Olomun planted his elbows on the table. “By drawing the Federated Sectors into the conflict.”

            Myrab was nodding. “I see. So it’s your contention that Vlabin is actively seeking war with Zamerida?”

            Olomun raised his chin. “I think the evidence is clear.”

            Myrab shook his head. “You see, that’s odd. Because I was thinking all the evidence points to the contrary.” He leaned forward, placed his folded hands on the table. “We’ve been poking the man with a stick since this whole thing began, trying to get a reaction from him. There’ve been multiple instances where a military response from Neh-eausha would’ve been justified. But what is he doing? He’s sitting back, studying all the pieces on the board. You really think he doesn’t see what’s going on? Say what you will about the man, he’s no fool.”

            “Going on?” Brid asked skeptically.

            Myrab turned to him, all trace of playfulness gone. “Yes.”

            Brid gave him dumbfounded. “I’m afraid you’ll have to elaborate on that one. Like an idiot, I’ve been getting my information from places like JNN and the New Kadum Times. Perhaps you’ve heard of them.”

            “Sounds familiar, yeah,” Myrab said. “Now, remind me. Is that the same corporate media that lied us into a war with Hiquiba by claiming that realm had stockpiles of nuclear weapons?”

            “Now wait a minute, fella—“

            “—And by the way,” interrupted Myrab, turning to Olomun. “Since we’re on the subject of propaganda, that plane wasn’t shot down with a Neh-eaushan missile. Or even a pro-Neh-eaushan separatist missile. In fact it wasn’t downed by a missile at all. Well, maybe one to finish it off. But reports are coming in from inspectors on the ground in eastern Kofraife detailing how that fuselage is pockmarked all to hell. That means heavy machine gun fire. Combine that with scores of witnesses who say they saw two Kofraifian fighters tailing the plane that day, and it looks like the Varev forces intentionally shot that plane down in the hopes that Vlabin would get the blame.”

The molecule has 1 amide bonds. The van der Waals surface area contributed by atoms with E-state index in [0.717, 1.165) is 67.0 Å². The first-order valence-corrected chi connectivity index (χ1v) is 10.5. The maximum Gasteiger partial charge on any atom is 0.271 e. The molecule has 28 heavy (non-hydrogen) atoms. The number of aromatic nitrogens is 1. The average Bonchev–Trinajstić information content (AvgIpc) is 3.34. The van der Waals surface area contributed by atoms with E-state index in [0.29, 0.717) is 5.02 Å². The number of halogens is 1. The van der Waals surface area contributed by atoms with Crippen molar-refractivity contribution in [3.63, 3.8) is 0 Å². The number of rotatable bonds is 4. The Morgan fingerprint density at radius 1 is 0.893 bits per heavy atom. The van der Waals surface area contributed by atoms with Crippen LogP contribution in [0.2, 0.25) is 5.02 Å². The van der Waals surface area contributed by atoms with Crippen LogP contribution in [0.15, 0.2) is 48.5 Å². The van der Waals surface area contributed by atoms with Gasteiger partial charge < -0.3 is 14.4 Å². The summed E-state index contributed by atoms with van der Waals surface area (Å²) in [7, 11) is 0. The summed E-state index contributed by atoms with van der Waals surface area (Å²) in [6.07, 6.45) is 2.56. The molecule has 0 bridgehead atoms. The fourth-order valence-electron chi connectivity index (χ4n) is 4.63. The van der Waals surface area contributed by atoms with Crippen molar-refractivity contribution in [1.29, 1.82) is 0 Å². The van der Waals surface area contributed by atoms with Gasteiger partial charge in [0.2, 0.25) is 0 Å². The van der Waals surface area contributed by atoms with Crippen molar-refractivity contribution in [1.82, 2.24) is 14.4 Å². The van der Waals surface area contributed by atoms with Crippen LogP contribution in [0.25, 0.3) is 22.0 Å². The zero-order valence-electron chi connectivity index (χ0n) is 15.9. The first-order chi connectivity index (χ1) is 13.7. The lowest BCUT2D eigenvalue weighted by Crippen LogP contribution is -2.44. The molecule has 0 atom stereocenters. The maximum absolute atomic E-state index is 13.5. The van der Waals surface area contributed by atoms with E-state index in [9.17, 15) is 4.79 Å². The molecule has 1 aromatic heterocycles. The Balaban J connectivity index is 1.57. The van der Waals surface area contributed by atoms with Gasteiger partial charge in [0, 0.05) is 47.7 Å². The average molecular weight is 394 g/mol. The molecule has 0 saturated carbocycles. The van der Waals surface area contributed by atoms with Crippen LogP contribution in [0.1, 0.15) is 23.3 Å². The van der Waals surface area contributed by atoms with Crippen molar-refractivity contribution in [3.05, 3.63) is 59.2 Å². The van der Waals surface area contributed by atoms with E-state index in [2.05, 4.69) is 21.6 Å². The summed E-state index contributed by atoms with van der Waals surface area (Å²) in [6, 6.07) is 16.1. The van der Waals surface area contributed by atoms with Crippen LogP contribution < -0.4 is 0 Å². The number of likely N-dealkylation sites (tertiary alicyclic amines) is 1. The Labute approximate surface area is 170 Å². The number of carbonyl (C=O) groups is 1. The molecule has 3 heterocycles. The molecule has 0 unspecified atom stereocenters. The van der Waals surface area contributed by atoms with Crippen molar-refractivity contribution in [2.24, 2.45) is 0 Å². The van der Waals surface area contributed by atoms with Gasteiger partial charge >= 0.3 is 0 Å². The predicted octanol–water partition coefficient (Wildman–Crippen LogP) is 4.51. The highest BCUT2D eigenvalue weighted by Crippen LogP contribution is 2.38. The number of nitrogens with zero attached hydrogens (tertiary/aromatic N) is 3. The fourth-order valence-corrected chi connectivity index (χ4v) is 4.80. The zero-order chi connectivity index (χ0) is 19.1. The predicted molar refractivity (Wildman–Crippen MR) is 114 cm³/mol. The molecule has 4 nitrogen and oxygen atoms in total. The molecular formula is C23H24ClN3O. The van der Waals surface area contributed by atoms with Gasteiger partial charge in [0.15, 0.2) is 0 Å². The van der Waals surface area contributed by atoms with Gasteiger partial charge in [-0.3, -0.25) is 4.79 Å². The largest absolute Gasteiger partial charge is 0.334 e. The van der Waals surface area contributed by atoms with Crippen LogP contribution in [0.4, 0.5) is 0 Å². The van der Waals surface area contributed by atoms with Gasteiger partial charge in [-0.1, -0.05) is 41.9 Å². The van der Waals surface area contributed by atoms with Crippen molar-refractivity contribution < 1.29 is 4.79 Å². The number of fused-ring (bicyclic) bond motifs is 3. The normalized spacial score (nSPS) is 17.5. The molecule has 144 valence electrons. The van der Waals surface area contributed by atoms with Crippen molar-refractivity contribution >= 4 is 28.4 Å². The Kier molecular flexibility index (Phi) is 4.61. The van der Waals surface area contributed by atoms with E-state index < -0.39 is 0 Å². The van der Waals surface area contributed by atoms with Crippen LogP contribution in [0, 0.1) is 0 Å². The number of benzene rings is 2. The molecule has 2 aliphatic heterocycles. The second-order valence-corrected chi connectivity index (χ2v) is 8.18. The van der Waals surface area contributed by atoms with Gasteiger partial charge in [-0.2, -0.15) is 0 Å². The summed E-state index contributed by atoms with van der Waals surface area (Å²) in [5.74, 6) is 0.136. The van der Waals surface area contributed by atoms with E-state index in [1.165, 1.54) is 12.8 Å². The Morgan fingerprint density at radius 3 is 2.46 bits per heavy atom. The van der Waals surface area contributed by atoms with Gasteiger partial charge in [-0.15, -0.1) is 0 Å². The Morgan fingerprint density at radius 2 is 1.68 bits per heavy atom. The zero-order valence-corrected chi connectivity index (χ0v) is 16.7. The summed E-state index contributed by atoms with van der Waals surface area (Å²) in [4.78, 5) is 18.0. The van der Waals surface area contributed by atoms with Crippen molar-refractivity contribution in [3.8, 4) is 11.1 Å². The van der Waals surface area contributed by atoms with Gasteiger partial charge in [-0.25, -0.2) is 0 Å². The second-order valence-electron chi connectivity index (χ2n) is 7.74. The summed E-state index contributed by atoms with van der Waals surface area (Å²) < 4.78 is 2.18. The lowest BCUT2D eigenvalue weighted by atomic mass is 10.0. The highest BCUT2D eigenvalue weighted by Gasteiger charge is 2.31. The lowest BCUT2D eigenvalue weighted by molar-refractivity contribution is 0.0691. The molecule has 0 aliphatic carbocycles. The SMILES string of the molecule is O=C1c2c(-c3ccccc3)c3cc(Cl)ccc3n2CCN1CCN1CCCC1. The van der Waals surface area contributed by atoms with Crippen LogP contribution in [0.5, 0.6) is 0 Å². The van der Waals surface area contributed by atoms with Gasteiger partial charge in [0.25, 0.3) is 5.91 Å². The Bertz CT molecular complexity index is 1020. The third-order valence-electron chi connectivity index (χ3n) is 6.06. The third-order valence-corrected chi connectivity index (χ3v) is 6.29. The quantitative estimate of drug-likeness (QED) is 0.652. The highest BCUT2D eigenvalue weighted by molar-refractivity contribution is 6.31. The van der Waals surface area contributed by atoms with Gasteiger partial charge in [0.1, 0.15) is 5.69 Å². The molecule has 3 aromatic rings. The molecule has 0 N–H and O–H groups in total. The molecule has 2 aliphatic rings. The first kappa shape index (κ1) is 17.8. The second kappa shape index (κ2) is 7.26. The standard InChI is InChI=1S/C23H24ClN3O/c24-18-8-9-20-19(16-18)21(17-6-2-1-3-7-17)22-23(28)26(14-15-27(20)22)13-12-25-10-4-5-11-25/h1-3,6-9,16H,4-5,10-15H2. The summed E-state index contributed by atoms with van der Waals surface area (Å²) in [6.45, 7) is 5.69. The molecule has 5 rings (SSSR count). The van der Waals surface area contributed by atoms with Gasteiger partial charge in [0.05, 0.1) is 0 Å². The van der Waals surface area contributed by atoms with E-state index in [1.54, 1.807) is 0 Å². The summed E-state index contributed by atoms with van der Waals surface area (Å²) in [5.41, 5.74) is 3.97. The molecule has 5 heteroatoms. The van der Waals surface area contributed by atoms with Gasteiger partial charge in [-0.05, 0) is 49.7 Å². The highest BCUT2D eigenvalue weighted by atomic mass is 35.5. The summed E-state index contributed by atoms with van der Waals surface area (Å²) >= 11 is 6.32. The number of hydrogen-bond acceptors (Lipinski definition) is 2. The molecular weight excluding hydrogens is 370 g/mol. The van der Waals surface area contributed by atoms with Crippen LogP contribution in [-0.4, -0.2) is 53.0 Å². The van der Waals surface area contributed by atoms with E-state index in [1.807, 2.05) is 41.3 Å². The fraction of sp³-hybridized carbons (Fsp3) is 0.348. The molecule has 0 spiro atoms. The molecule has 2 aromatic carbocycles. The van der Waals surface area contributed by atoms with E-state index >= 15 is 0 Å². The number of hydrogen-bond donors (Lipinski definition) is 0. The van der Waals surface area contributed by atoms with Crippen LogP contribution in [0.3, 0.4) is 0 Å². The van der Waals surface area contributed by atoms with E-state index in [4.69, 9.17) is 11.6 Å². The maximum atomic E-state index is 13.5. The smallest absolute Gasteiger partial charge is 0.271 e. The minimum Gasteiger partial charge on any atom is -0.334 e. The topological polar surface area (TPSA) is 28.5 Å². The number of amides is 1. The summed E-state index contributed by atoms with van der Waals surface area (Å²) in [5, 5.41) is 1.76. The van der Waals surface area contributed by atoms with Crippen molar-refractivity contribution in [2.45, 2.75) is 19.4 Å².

“Come on…,” Brid scoffed.

            “That’s absurd,” stated Dosania.

            “I have a question,” offered Olomun’s wife Nili. All eyes turned to her, but hers were focused on Myrab. “I assume you’re aware the Phlelohrean Union, along with the Federated Sectors, just hit Neh-eausha with a new round of sanctions, these much more severe?”

            Myrab nodded. “I’m aware.”

            “Then I’d like to ask the same question you did earlier,” she said calmly. “Why? Why would the PU agree to sanctions against a realm they’re heavily dependent upon if there was any doubt at all as to that realm’s guilt?”

            “Because it’s all or nothing at this point.”

            It took them a moment to register. Nili drew back, as did Brid. Dosania seemed at a loss, Olomun at some sort of decision. None of them appeared to have expected such an immediate and precise response. In truth, Myrab had been